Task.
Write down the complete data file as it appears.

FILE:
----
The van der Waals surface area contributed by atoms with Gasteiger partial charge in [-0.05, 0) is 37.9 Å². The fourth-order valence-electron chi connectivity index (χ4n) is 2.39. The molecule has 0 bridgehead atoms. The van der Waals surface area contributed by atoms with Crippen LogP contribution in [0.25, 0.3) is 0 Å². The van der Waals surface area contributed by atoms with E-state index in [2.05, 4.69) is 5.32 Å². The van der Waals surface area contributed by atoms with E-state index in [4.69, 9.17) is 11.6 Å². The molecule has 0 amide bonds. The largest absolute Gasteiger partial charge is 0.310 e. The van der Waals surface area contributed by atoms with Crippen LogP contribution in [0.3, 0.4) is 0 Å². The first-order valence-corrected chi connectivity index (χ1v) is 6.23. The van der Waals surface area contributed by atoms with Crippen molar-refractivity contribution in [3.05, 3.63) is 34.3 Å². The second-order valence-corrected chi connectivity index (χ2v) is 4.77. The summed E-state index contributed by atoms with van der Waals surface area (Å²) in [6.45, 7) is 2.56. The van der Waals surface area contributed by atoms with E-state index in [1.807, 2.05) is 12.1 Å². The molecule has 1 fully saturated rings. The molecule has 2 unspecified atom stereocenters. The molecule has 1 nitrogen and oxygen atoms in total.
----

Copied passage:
The van der Waals surface area contributed by atoms with Gasteiger partial charge in [-0.05, 0) is 37.9 Å². The fourth-order valence-electron chi connectivity index (χ4n) is 2.39. The molecule has 0 bridgehead atoms. The van der Waals surface area contributed by atoms with Crippen LogP contribution in [0.25, 0.3) is 0 Å². The van der Waals surface area contributed by atoms with E-state index in [2.05, 4.69) is 5.32 Å². The van der Waals surface area contributed by atoms with E-state index in [4.69, 9.17) is 11.6 Å². The molecule has 0 amide bonds. The largest absolute Gasteiger partial charge is 0.310 e. The van der Waals surface area contributed by atoms with Crippen LogP contribution in [0.3, 0.4) is 0 Å². The first-order valence-corrected chi connectivity index (χ1v) is 6.23. The van der Waals surface area contributed by atoms with Crippen molar-refractivity contribution in [3.05, 3.63) is 34.3 Å². The second-order valence-corrected chi connectivity index (χ2v) is 4.77. The summed E-state index contributed by atoms with van der Waals surface area (Å²) in [6.45, 7) is 2.56. The van der Waals surface area contributed by atoms with E-state index in [1.807, 2.05) is 12.1 Å². The molecule has 1 fully saturated rings. The molecule has 2 unspecified atom stereocenters. The molecule has 1 nitrogen and oxygen atoms in total.